Mortgage rates are now at historic lows. Average interest rates for 5-year fixed rate mortgages dropped to 2.7% in Q1 2009, the lowest level for five years according to Comparis.ch, a consumer rating agency. Rates for mortgages with 10-year terms also dropped to 3.4%.
Swiss borrowers can choose between fixed and variable mortgages, or combine the two. To minimize risk exposure, mortgages are broken down into several loans, with different maturities and interest rate fixations.
Lenders are generally conservative. Borrowers must produce down payments of 20% to 5% of loan value. In 2004, 91% of all bank mortgages had loan-to-value (LTV) ratios of less than two-thirds of the property value.
Comparis.ch reports that less than 2% of property buyers availed of variable rate mortgages in Q1 2009, down from 22% in Q3 2008. On the other hand, 89% of buyers took fixed rate mortgages, up from 79% in Q4 2008.
Switzerland has a huge foreign resident population, working in international organizations, private corporations and financial institutions. One out of every 5 persons (20%) in Switzerland is a foreign resident, significantly affecting house price movements.
Foreign residents tend to remain ‘foreign’, because Switzerland has one of the world’s strictest citizenship requirements. It requires 12 years of “permanent, legal, notated” residency, full integration to Swiss culture and community, and mastery of one of the official languages.
The net rate of increase in foreign residents surged to 47,379 in 2007, and 67,984 in 2008, much higher than the average of 22,000 annually from 1999 to 2006, because in June 2007 quotas for EU and EFTA citizens were abolished.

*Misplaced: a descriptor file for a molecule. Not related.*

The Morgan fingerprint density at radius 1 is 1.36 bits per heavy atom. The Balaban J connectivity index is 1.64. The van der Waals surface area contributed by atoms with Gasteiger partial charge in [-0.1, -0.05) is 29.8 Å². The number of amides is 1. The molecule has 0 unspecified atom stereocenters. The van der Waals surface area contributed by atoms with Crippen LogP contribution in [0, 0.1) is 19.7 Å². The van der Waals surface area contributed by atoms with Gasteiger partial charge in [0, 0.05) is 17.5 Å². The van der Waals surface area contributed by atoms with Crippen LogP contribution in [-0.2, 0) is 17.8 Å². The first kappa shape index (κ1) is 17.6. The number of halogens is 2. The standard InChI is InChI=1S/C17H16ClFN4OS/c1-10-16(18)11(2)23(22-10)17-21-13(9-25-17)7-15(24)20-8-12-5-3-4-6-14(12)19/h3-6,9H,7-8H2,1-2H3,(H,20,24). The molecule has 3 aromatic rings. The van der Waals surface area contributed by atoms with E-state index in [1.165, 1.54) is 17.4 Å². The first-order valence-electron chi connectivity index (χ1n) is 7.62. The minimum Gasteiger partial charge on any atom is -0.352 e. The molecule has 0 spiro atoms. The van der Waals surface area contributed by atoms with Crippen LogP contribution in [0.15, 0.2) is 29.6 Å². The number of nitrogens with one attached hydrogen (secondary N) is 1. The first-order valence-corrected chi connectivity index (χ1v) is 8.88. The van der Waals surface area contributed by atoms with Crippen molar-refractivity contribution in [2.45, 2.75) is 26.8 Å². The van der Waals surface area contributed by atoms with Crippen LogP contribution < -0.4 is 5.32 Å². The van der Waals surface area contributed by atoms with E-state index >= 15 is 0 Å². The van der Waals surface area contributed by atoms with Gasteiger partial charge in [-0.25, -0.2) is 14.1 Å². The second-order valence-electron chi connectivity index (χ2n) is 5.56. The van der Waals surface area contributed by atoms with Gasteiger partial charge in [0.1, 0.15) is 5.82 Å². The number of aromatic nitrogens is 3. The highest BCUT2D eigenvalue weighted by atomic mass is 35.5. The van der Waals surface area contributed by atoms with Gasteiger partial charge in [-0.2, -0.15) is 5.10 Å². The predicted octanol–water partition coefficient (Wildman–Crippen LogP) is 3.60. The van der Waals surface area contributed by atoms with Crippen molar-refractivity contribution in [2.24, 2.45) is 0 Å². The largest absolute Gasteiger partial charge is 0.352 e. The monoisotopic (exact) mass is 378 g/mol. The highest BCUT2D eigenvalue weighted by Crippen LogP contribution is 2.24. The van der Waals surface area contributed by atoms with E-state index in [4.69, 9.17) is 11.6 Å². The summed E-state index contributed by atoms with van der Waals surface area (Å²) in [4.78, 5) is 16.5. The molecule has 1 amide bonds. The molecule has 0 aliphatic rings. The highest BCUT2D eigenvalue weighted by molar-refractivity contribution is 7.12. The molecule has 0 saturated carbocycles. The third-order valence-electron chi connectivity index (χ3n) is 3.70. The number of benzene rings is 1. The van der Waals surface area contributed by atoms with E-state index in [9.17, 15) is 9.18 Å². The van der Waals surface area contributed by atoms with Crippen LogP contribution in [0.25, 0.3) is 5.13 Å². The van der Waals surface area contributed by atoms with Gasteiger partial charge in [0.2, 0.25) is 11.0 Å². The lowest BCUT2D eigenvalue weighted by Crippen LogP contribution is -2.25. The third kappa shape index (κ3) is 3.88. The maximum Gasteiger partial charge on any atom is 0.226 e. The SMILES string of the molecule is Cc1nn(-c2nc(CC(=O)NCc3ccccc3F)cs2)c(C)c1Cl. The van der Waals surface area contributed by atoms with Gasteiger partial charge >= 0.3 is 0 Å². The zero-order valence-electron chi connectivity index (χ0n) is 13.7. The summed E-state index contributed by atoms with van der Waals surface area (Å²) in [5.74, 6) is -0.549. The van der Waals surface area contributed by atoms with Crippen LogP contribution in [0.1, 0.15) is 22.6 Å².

The number of net migrants in 2009 is set to fall to around 60,000 due to the worsening economic outlook. Nevertheless, the inrush of foreign residents continues to boost demand for housing.
Switzerland has one of the lowest owner-occupancy rates in Europe at 35% (2000), while 64% of all households rent. One reason is extremely pro-tenant laws. Rent increases must be justified by the landlord’s cost increases. Tenants are also protected against eviction.
Owner-occupancy is also discouraged by taxation; property is treated as an asset subject to both wealth and income tax for imputed rental income. Income tax rates in Switzerland can easily exceed 50%, among the highest in the world. Capital gains are also taxed at cantonal level, with rates differing by duration of ownership. (see Taxes and Cost section)
Owner-occupancy, however, is slowly gaining popularity. The home ownership rate reached 36.5% in 2005, up from 31% in 1990, mainly due to an increase in apartment ownership. Changes in pension laws have helped - funds can now be withdrawn for house purchases from all pension accounts, both mandatory and voluntary.
The Swiss have long restricted the sale of property to foreigners. Now the Federal government has set an annual quota of permits for non-resident foreigners seeking to acquire property in Switzerland. In addition, cantonal authorization is needed before gaining title. Each canton has slightly different rules and the rules even vary from commune to commune within the canton.
Generally speaking, foreigners have the largest choice of properties in French-speaking cantons. The most liberal canton is Vaud, which includes mountain resorts such as Villars, where foreigners can buy virtually any property and resell immediately.